Can I claim maintenance from my ex-partner?

The answer is yes, if you were married and no, if you weren’t. Unmarried couples are not entitled to bring a claim for maintenance against their ex in their own right whereas married couples are. This is known as ‘spousal maintenance’.

The Court has the power to make a spousal maintenance order on divorce but has a duty to consider whether a ‘clean break’ is appropriate in all cases. In the event that the Court does make a spousal maintenance order, this will automatically come to an end on the death of either party or the recipient’s remarriage. If you are the party receiving spousal maintenance and are dependent upon it to meet your needs, you can make a claim under the Inheritance (Provision for Family and Dependants) Act 1975 in the event that your ex-partner dies before the period of maintenance has come to an end.

Either party can bring a variation application during the period over which spousal maintenance is ordered. The payment level can be varied upwards or downwards. An application can also be made to extend the term over which maintenance is paid unless there is a specific bar in place. The Court will assess how much maintenance should be paid and over what term by analysing both parties’ incomes from all sources against their outgoings. The court will look at if there is any shortfall between income and outgoings that needs to be bridged by the payment of maintenance as well as any surplus income over outgoings of the paying party.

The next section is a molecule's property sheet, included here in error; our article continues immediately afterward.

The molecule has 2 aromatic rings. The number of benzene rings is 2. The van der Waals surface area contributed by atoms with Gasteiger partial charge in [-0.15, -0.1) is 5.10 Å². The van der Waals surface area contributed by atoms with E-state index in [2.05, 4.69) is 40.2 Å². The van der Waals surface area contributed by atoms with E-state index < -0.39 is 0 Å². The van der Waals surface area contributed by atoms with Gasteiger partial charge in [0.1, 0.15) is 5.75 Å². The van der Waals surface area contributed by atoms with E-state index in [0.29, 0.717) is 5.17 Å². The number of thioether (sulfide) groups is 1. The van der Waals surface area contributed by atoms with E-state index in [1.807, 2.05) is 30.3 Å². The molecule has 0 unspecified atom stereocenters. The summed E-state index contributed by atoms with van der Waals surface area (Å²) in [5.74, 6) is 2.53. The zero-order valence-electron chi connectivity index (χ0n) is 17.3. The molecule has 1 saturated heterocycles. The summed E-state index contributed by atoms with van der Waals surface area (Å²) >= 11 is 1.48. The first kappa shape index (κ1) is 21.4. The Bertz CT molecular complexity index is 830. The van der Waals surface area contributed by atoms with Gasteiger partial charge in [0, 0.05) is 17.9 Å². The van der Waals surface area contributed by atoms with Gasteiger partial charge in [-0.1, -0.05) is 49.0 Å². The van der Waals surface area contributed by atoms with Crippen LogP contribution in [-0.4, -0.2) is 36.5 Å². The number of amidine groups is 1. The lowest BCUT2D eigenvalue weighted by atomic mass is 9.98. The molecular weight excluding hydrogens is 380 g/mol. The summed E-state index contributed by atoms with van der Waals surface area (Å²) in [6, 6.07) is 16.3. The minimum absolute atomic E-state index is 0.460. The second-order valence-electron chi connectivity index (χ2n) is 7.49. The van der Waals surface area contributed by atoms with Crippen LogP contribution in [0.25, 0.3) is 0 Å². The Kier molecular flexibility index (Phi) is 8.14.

Child maintenance is different. Every parent has a duty to maintain their children financially and upon separation, the non-resident parent has a child maintenance obligation. Child maintenance is dealt with by the Child Maintenance Service (“CMS”) in most circumstances, although there are exceptions For example, child maintenance that is agreed as part of an overall financial settlement and which is expressed in a consent order although please note that either party can opt out of the arrangement twelve months after the order is made and approach the CMS for an assessment. The CMS does not have the power to recover child support if the paying party is living abroad. Child maintenance through the CMS is based on a statutory formula, i.e. a percentage of the non-resident parent’s income depending on how much they earn, how many children they have and how often the children stay with them.

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